Finally, after 24½ years, I have apparently become fed up of living in chaos and am on a bit of an organisation kick. Unfortunately everything seems to have got worse before it has got better, but I can take heart in one thing at least being tidy – my scarves.
There are several handy scarf organisers floating around the net, most of which involve hangers and curtain rings. One in particular caught my eye using binding rings, which gave it a slick look and I really like the . But using a hanger just didn’t cut it for me – you go to take one scarf off and invariably experience a few hairy minutes as you try to catch all the other scarves before the balance is upset and they all slide to one end, often taking the hanger with them.
A much more sensible option was to mount a rail (or maybe three – it seems I have quite a few scarves) to the inside of my wardrobe door. Then not only would they be lovely and tidy, but also every time I open the wardrobe I can see my scarves hanging there prettily and I might even actually remember to wear the things!
So, armed with some aluminium tube left over from making a Broken Heart, I cast about for options to fix my rail to my wardrobe. I didn’t want to have to screw into the door, but it soon became painfully obviously how unrealistic this was – my attempt at using adhesive hooks ended up with a tangled mess of scarves on the floor. There may have been feline assistance in the arrival of the scarves at their sorry state, but even so, this is unacceptable.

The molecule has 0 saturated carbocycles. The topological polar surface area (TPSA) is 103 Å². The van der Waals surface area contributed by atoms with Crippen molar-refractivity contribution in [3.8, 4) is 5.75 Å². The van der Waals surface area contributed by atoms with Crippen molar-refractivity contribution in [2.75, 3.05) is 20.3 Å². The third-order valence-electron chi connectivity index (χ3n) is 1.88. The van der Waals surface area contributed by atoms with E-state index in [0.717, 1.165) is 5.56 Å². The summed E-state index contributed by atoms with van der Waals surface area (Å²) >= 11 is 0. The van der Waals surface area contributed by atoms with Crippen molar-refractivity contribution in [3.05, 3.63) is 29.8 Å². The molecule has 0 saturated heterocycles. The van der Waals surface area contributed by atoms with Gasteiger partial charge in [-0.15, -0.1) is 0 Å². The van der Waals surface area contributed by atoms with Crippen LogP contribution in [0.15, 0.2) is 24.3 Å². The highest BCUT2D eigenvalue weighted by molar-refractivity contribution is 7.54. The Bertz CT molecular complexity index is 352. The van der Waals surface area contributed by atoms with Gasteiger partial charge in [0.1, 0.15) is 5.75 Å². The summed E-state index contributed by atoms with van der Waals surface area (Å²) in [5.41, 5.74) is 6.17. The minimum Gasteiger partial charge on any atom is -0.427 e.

Having resigned myself to screwing into the doors, I stopped wasting time looking for an existing solution and instead designed and printed my own hanging rail ends. All I was missing was some small enough wood screws, and as luck would have it some No 2 x 13mm screws for making our Mendel90 were going spare. A couple of hours later, mission accomplished.
- 20 Binding rings – eBay
- 1260mm of 10mm Aluminium tube – originally B&Q
- 8 of No 2 x 13mm wood screws – originally eBay
- 3D printed hanging rail mounts design
- 3D printer
- 3D print 6 hanging rail mounts
- Cut aluminium tube into 3 equal 420mm sections
- Use the bradawl to make pilot holes for the hanging rail mount screws, making sure the rails will be level
- Screw in the rail mounts
- Insert the rods
- Hang scarves
- Step back and admire your handiwork